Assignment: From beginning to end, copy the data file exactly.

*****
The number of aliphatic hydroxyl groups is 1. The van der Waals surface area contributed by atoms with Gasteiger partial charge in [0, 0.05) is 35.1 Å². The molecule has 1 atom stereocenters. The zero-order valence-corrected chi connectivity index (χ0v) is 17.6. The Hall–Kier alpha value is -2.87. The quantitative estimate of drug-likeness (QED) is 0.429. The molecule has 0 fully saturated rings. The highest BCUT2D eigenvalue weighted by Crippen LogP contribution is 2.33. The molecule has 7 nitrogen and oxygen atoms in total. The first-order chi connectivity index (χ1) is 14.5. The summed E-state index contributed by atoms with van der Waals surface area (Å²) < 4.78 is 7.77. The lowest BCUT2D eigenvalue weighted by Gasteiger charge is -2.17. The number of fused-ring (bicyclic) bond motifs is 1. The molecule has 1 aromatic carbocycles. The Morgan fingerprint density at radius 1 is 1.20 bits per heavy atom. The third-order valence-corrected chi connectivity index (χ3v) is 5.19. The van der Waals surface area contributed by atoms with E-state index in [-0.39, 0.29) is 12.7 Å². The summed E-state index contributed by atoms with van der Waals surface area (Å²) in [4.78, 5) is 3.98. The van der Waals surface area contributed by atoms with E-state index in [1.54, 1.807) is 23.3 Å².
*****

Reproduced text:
The number of aliphatic hydroxyl groups is 1. The van der Waals surface area contributed by atoms with Gasteiger partial charge in [0, 0.05) is 35.1 Å². The molecule has 1 atom stereocenters. The zero-order valence-corrected chi connectivity index (χ0v) is 17.6. The Hall–Kier alpha value is -2.87. The quantitative estimate of drug-likeness (QED) is 0.429. The molecule has 0 fully saturated rings. The highest BCUT2D eigenvalue weighted by Crippen LogP contribution is 2.33. The molecule has 7 nitrogen and oxygen atoms in total. The first-order chi connectivity index (χ1) is 14.5. The summed E-state index contributed by atoms with van der Waals surface area (Å²) < 4.78 is 7.77. The lowest BCUT2D eigenvalue weighted by Gasteiger charge is -2.17. The number of fused-ring (bicyclic) bond motifs is 1. The molecule has 1 aromatic carbocycles. The Morgan fingerprint density at radius 1 is 1.20 bits per heavy atom. The third-order valence-corrected chi connectivity index (χ3v) is 5.19. The van der Waals surface area contributed by atoms with E-state index in [-0.39, 0.29) is 12.7 Å². The summed E-state index contributed by atoms with van der Waals surface area (Å²) in [4.78, 5) is 3.98. The van der Waals surface area contributed by atoms with E-state index in [1.54, 1.807) is 23.3 Å².